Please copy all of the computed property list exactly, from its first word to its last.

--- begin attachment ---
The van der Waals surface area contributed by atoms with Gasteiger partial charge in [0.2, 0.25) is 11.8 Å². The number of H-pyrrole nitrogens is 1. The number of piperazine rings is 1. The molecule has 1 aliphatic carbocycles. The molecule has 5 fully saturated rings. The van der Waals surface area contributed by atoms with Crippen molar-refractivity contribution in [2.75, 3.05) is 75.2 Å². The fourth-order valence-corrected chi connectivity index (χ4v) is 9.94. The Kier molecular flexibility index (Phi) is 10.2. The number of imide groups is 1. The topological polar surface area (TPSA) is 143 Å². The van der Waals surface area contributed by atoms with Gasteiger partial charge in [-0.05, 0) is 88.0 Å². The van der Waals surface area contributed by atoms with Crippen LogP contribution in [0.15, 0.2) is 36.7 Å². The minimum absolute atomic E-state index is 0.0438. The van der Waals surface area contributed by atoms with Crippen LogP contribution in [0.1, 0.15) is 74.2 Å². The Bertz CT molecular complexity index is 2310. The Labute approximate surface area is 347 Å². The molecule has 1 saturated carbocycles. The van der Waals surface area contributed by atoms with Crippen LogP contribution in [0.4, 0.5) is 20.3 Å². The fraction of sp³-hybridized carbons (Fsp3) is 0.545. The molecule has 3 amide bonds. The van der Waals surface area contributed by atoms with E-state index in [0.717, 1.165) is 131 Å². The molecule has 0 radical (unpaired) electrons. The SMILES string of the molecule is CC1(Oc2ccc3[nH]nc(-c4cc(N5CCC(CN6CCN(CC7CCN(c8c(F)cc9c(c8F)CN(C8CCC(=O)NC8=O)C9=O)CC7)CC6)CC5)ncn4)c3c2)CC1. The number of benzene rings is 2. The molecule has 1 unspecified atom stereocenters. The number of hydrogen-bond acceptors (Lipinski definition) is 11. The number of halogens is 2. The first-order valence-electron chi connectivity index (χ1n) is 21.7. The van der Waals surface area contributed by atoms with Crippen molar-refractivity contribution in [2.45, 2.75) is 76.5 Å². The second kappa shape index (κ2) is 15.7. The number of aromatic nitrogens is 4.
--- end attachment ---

The van der Waals surface area contributed by atoms with Gasteiger partial charge in [0.2, 0.25) is 11.8 Å². The number of H-pyrrole nitrogens is 1. The number of piperazine rings is 1. The molecule has 1 aliphatic carbocycles. The molecule has 5 fully saturated rings. The van der Waals surface area contributed by atoms with Crippen molar-refractivity contribution in [2.75, 3.05) is 75.2 Å². The fourth-order valence-corrected chi connectivity index (χ4v) is 9.94. The Kier molecular flexibility index (Phi) is 10.2. The number of imide groups is 1. The topological polar surface area (TPSA) is 143 Å². The van der Waals surface area contributed by atoms with Gasteiger partial charge in [-0.05, 0) is 88.0 Å². The van der Waals surface area contributed by atoms with Crippen LogP contribution in [0.15, 0.2) is 36.7 Å². The minimum absolute atomic E-state index is 0.0438. The van der Waals surface area contributed by atoms with Crippen LogP contribution in [0.1, 0.15) is 74.2 Å². The Bertz CT molecular complexity index is 2310. The Labute approximate surface area is 347 Å². The molecule has 1 saturated carbocycles. The van der Waals surface area contributed by atoms with Crippen LogP contribution in [0.4, 0.5) is 20.3 Å². The fraction of sp³-hybridized carbons (Fsp3) is 0.545. The molecule has 3 amide bonds. The van der Waals surface area contributed by atoms with E-state index in [0.717, 1.165) is 131 Å². The molecule has 0 radical (unpaired) electrons. The SMILES string of the molecule is CC1(Oc2ccc3[nH]nc(-c4cc(N5CCC(CN6CCN(CC7CCN(c8c(F)cc9c(c8F)CN(C8CCC(=O)NC8=O)C9=O)CC7)CC6)CC5)ncn4)c3c2)CC1. The number of benzene rings is 2. The molecule has 1 unspecified atom stereocenters. The number of hydrogen-bond acceptors (Lipinski definition) is 11. The number of halogens is 2. The first-order valence-electron chi connectivity index (χ1n) is 21.7. The van der Waals surface area contributed by atoms with Crippen molar-refractivity contribution in [2.45, 2.75) is 76.5 Å². The second kappa shape index (κ2) is 15.7. The number of aromatic nitrogens is 4.